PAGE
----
If you’ve got a mountain of paper bills and statements piling up at home, you may be wondering what you need to keep and what can go in the shredder. When it comes to bank statements, you typically need to have access to them for at least three years. However, in some cases, you’ll need them for up to seven years.
Learn more about why it’s necessary to keep bank statements, for how long, and what happens if you don’t.
- The IRS and most states can audit tax returns for three years from the filing date, so your bank statements need to be accessible for at least that long.
- You may need to keep bank statements for seven years if you invest or if you are suspected of underreporting your income.
- Bank statements for the past two years may be necessary for filing taxes, getting loans, and other financial moves that require a verification of income.
How Long Should You Keep Bank Statements?
In most cases, you’ll need access to your bank statements for at least three years (but possibly up to seven) as proof in audit situations. Bank statements of the past year should be kept for tax-filing purposes, but you may also need them to get a loan or rent a home.
Banks are required by federal law to keep most records on file for at least five years, and many keep members’ account statements available for up to seven. Check with your bank to see how long it will keep your records. If an audit or another need for a statement comes up within that time period, you can order them from your bank rather than keeping them on hand—although you may need to pay a small fee for older statements.
Why Should You Keep Bank Statements?
One of the main reasons you need bank statements is to have proof of an item of income, deduction, or credit for the Internal Revenue Service.
The IRS has a period of limitations that applies to income tax returns, and it limits the amount of time you have to amend your return, claim a refund, or claim a credit. Additionally, the period of limitations restricts the time the IRS has to assess additional tax.
The IRS’ period of limitations for taxes owed is three years from the date you file your original return. To claim a refund or credit, it’s three years from the date you filed the return or two years from the date you paid the tax owed, whichever is later.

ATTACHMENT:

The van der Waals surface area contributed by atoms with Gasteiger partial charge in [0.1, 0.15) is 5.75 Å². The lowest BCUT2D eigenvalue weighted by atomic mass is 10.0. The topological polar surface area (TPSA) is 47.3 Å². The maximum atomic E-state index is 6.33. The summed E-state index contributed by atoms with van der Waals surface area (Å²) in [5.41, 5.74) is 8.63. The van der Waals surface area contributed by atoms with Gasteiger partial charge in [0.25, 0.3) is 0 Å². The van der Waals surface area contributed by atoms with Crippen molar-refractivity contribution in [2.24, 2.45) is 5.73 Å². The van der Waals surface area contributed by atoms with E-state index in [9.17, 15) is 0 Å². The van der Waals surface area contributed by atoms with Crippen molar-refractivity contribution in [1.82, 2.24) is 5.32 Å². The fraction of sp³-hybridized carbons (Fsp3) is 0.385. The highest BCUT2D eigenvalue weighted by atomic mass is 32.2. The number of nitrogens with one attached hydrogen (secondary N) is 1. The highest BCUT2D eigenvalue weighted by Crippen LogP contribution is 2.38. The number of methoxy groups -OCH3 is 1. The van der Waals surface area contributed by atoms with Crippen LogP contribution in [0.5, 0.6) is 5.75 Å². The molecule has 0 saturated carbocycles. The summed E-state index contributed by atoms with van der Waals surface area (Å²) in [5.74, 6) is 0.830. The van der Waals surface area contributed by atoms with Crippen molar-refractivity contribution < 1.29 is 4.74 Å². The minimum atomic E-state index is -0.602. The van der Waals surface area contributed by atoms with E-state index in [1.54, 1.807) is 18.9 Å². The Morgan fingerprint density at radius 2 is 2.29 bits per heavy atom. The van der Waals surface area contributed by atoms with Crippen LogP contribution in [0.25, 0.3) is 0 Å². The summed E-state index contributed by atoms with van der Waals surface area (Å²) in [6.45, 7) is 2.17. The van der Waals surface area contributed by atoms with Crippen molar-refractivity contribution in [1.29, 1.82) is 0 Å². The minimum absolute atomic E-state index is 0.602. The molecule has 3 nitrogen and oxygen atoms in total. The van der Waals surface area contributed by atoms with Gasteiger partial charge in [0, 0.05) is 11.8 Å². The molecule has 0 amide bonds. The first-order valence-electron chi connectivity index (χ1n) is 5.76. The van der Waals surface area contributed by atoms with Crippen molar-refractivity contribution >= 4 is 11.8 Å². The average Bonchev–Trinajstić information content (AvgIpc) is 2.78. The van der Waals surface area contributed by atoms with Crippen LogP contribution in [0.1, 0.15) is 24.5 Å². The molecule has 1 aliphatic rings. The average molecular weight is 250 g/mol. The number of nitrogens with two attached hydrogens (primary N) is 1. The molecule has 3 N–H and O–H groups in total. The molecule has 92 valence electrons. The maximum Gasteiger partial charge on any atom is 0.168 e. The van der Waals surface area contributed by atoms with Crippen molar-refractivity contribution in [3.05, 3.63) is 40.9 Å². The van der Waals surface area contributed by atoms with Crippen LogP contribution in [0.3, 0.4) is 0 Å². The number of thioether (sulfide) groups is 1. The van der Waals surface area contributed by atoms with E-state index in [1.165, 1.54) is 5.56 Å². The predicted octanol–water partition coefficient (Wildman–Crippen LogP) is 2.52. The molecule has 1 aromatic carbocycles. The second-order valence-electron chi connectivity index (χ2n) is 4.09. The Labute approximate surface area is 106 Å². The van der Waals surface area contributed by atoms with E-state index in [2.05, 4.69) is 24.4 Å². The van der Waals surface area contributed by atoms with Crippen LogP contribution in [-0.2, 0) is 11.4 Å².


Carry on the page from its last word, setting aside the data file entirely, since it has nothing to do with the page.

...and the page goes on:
In many cases, your state’s period of limitations will coincide with the IRS deadline of three years, but there could be some exceptions where you live. Be sure to check your state’s laws to ensure your statements are accessible for the audit period.
If you need to amend your tax return to claim a credit or refund but you can’t access your bank statements, you may not be able to prove you deserve that credit or refund. Further, if the IRS assesses additional tax you know you don’t owe, you may need your bank statements to prove why you don’t owe it.
Other Reasons To Hold On to Bank Statements
Keep bank statements for future lenders, landlords, and others with whom you’d like to start a financial relationship. When determining if you can afford the payments for a loan, a rental home, or something else, they may request to see your bank statements to verify your income.
Bank statements can also come in handy to show proof of purchases made by debit card, check, or bank transfer should someone claim you owe them money. And if you need to use a product warranty or file an insurance claim, a bank statement could help by confirming you made the connected purchases.
When Should You Keep Bank Statements Longer?
In some cases, the IRS suggests you keep records longer than three years due to the amount of time the agency can audit you.